Living in a meadow

‘The scent of green grass lingers around the house. We eat outside. Walking on bare feet, we walk in and out carrying bowls of food, a jug of water and a good bottle of wine. A fire is lit to chase away the evening chills.’

The idea of using meadowland for a residential development is not new. We have also seen a demand arise for other kinds of residential developments than the overregulated VINEX neighbourhoods with their concrete-tiled sidewalks and brick-paved streets. A desire for more freedom, also more nature, but especially the desire to live as if on holiday. The question arises whether it is possible to retain the atmosphere of the meadows while at the same time developing marketable housing conditions. The design created by Bureau B+B and buroKetting investigates how optimally interweaving meadow and habitation can lead to a renewed type of dwelling: the meadow dwelling.

Meadow living
The feeling of being on holiday for the residents is generated by making the actual presence of the meadow clearly felt. Some want to experience that feeling alone, others together like at a campsite. Two parcelling plans represent these two extremes.

‘I ride through the pollard willows and ditches along the small country road into my neighbourhood. I meet no one along the way. Common skullcaps, cuckoo flowers, yellow lyses, hemp-agrimonies and cat’s tails sway in the wind and rustle in my ears as I cross the small bridge to my home. At the back, I look out over the marshy land from my patio. Lychnises, march marigolds and leopard marsh orchids stand among the reeds waving in the wind. Lying in my hammock, enjoying the chirping coming from the willows and alders, I remain invisible to my neighbour behind the branch- embankments, the hawthorn blackthorn, dogwood and elderberry shrubs. I am under the illusion that I am all alone, at the edge of this marshy landscape.’

You, as an individual, want as little contact with your neighbours as possible. You want the feeling that you alone see the broad view of the meadows and can enjoy peace and quiet in your hectic life; this parcelling plan, which is extremely suitable for swampy soil , is based on these ideas.

‘I ride past the neighbourhood orchard to my home. It’s busy in the orchard. The trees are hanging full of delicious ripe apples and everyone there is busy collected them. I ride into our large garden and park my car in the gravel place under an apple tree. All the houses stand close together, some almost lean against each other. It’s cosy here, I can see that my grandmother is at home because the lights are on. I’ll go for a chat. Queen Anne’s lace, dandelions, daisies and wild Chervil grow in the grass as I walk past the neighbourhood campfire to her back door. Will she be busy preparing her famous apple butter?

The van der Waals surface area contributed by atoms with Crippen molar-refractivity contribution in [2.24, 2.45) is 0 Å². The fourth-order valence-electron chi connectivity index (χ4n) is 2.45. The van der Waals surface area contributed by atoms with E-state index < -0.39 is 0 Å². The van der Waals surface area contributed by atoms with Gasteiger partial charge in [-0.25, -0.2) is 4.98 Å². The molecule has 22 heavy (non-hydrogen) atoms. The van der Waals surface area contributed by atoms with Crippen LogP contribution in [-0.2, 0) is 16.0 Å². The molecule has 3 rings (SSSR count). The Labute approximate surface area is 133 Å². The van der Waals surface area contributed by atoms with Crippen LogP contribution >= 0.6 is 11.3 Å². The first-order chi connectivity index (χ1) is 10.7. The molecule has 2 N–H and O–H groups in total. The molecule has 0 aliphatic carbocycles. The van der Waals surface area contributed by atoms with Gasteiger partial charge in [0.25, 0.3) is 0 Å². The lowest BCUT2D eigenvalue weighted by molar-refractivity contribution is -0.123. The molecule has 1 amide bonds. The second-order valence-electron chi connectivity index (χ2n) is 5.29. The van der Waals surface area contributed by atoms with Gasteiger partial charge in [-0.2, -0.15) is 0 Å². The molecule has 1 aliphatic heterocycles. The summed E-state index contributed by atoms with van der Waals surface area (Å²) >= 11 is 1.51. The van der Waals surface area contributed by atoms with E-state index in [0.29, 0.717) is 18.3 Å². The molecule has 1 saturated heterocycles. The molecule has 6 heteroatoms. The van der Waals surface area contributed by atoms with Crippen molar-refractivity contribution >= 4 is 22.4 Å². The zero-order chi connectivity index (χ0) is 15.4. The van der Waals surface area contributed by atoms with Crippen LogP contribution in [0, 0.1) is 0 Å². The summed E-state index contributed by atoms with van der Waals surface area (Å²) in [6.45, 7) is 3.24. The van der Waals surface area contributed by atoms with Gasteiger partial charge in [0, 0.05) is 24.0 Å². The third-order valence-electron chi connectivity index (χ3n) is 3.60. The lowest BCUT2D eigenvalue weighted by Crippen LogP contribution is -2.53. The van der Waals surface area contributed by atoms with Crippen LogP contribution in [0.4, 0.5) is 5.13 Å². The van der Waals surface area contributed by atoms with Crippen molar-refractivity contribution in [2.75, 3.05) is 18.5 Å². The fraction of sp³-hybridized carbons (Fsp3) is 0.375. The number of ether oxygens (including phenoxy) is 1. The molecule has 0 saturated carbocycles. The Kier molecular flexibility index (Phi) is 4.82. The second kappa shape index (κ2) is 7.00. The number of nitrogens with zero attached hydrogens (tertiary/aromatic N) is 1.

Sitting together around the campfire, living here on the holiday parcel is like being on holiday. On breakwaters, these very large parcels on which several houses may be built are suitable for a collective of private clients, or a group of friends or one whole family.

Living meadow-like
With its sloping roof, the house is an archetype of a home, an dwelling icon. It also refers to an A-frame house, a tent, a caravan or a hut. It is energy- efficient, and its compact, clear shape, whose walls and roof form a unit, can be easily prefabricated.
A number of elements are integral to the simple main form. The large glass front, covered terrace and pit for an outdoor fire are a continuation of the outdoor living one enjoys on holiday.

The Nesting jacket
In order to make the dwelling energy efficient, a large section of the house is well sealed, surrounded by a warm down jacket, and has a fantastic triple-glazed window looking out on the most beautiful view of nature. The ‘jacket’ is made from a wooden structure and provided with thick cover of sheep’s wool isolation as its lining. Maike van Stiphout helped further develop the façade into a ‘nesting jacket’, a façade integrated with the possible nesting compartments. This nesting-jacket makes it possible to live with house sparrows, blue tits, or a pretty little owl. Hedgehogs can also find overnight accommodation, and naturally the rabbit and chickens can live under the roof as well.

The nesting jacket has a outer layer made of sheet material such as wood, composite or steel. Large round holes of different sizes are cut out of the sheet and covered with a rubber plug. The plug can be exchanged for a nesting compartment, also made from rubber, that is partially pressed into the wool lining. The real enthusiast can order nesting compartments with pockets. The made -to-measure pockets are intended for animals that need more space than the thickness of the jacket can provide. The pockets are designed at the same time as the timbre frame and made specifically for certain animals. They can eventually be combined with kitchen units or a box bed.

  • Location: Blokland, Montfoort, Netherlands
  • research: 2011
  • Partners: Buro Ketting

Alleen - Alone

Samen - Together